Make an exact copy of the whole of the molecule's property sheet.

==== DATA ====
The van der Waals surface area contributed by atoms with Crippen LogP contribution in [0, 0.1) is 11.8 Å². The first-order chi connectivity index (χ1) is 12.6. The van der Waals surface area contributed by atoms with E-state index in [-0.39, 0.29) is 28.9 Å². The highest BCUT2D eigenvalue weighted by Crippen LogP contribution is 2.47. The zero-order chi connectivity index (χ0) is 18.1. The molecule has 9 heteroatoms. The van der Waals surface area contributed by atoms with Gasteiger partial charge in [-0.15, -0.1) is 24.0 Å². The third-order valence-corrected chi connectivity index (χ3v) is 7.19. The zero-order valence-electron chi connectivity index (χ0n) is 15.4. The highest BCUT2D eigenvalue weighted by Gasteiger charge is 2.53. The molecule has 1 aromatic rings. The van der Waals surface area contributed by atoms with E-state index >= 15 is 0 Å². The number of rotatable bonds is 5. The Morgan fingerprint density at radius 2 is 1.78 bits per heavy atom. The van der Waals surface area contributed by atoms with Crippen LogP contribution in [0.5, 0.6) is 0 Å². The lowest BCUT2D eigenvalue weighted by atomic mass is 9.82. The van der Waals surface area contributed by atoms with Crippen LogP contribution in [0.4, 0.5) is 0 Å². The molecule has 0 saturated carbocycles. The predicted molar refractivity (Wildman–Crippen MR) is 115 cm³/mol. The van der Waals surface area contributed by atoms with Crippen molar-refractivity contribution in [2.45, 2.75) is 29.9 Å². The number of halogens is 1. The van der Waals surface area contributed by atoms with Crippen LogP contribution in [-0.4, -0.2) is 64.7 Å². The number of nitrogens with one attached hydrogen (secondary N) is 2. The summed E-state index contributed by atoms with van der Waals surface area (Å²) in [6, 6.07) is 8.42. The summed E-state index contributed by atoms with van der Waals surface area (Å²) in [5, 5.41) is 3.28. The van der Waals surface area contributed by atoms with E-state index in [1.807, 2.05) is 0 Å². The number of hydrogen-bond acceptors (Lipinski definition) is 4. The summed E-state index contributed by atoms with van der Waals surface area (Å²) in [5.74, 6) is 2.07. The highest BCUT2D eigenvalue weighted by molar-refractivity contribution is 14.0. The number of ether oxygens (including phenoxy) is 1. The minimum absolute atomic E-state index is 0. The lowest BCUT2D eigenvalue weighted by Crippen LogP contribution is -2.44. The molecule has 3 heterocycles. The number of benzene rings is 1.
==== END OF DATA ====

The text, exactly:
The van der Waals surface area contributed by atoms with Crippen LogP contribution in [0, 0.1) is 11.8 Å². The first-order chi connectivity index (χ1) is 12.6. The van der Waals surface area contributed by atoms with E-state index in [-0.39, 0.29) is 28.9 Å². The highest BCUT2D eigenvalue weighted by Crippen LogP contribution is 2.47. The zero-order chi connectivity index (χ0) is 18.1. The molecule has 9 heteroatoms. The van der Waals surface area contributed by atoms with Gasteiger partial charge in [-0.15, -0.1) is 24.0 Å². The third-order valence-corrected chi connectivity index (χ3v) is 7.19. The zero-order valence-electron chi connectivity index (χ0n) is 15.4. The highest BCUT2D eigenvalue weighted by Gasteiger charge is 2.53. The molecule has 1 aromatic rings. The van der Waals surface area contributed by atoms with E-state index >= 15 is 0 Å². The number of rotatable bonds is 5. The Morgan fingerprint density at radius 2 is 1.78 bits per heavy atom. The van der Waals surface area contributed by atoms with Crippen LogP contribution in [0.5, 0.6) is 0 Å². The lowest BCUT2D eigenvalue weighted by atomic mass is 9.82. The van der Waals surface area contributed by atoms with Crippen LogP contribution in [0.4, 0.5) is 0 Å². The molecule has 0 saturated carbocycles. The predicted molar refractivity (Wildman–Crippen MR) is 115 cm³/mol. The van der Waals surface area contributed by atoms with Crippen molar-refractivity contribution in [2.45, 2.75) is 29.9 Å². The number of halogens is 1. The van der Waals surface area contributed by atoms with Crippen LogP contribution in [-0.4, -0.2) is 64.7 Å². The number of nitrogens with one attached hydrogen (secondary N) is 2. The summed E-state index contributed by atoms with van der Waals surface area (Å²) in [6, 6.07) is 8.42. The summed E-state index contributed by atoms with van der Waals surface area (Å²) in [5, 5.41) is 3.28. The van der Waals surface area contributed by atoms with E-state index in [1.807, 2.05) is 0 Å². The number of hydrogen-bond acceptors (Lipinski definition) is 4. The summed E-state index contributed by atoms with van der Waals surface area (Å²) in [5.74, 6) is 2.07. The highest BCUT2D eigenvalue weighted by molar-refractivity contribution is 14.0. The number of ether oxygens (including phenoxy) is 1. The minimum absolute atomic E-state index is 0. The lowest BCUT2D eigenvalue weighted by Crippen LogP contribution is -2.44. The molecule has 3 heterocycles. The number of benzene rings is 1.